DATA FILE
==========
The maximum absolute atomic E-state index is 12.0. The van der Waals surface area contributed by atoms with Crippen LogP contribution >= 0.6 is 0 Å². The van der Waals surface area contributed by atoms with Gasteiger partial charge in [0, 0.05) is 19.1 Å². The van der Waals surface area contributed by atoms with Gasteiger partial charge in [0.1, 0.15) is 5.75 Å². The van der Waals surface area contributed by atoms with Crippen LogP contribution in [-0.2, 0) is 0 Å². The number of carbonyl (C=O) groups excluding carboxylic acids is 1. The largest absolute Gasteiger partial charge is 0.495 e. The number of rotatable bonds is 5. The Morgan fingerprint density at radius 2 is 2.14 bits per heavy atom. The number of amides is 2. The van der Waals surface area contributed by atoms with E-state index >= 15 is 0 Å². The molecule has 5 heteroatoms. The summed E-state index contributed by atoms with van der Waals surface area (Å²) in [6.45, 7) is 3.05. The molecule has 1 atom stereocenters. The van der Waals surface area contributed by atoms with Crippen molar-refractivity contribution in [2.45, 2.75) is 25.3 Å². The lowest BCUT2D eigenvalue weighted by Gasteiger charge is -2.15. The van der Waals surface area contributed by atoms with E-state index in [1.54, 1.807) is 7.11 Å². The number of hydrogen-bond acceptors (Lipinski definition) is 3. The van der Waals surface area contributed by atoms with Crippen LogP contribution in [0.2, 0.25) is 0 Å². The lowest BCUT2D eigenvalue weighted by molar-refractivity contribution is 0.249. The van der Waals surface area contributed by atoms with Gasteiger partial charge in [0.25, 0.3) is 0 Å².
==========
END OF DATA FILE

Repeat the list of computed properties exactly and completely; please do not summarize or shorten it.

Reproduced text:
The maximum absolute atomic E-state index is 12.0. The van der Waals surface area contributed by atoms with Crippen LogP contribution >= 0.6 is 0 Å². The van der Waals surface area contributed by atoms with Gasteiger partial charge in [0, 0.05) is 19.1 Å². The van der Waals surface area contributed by atoms with Gasteiger partial charge in [0.1, 0.15) is 5.75 Å². The van der Waals surface area contributed by atoms with Crippen LogP contribution in [-0.2, 0) is 0 Å². The number of carbonyl (C=O) groups excluding carboxylic acids is 1. The largest absolute Gasteiger partial charge is 0.495 e. The number of rotatable bonds is 5. The Morgan fingerprint density at radius 2 is 2.14 bits per heavy atom. The number of amides is 2. The van der Waals surface area contributed by atoms with E-state index >= 15 is 0 Å². The molecule has 5 heteroatoms. The summed E-state index contributed by atoms with van der Waals surface area (Å²) in [6.45, 7) is 3.05. The molecule has 1 atom stereocenters. The van der Waals surface area contributed by atoms with Crippen molar-refractivity contribution in [2.45, 2.75) is 25.3 Å². The lowest BCUT2D eigenvalue weighted by Gasteiger charge is -2.15. The van der Waals surface area contributed by atoms with E-state index in [1.54, 1.807) is 7.11 Å². The number of hydrogen-bond acceptors (Lipinski definition) is 3. The van der Waals surface area contributed by atoms with Crippen LogP contribution in [0.2, 0.25) is 0 Å². The lowest BCUT2D eigenvalue weighted by molar-refractivity contribution is 0.249. The van der Waals surface area contributed by atoms with Gasteiger partial charge in [0.25, 0.3) is 0 Å².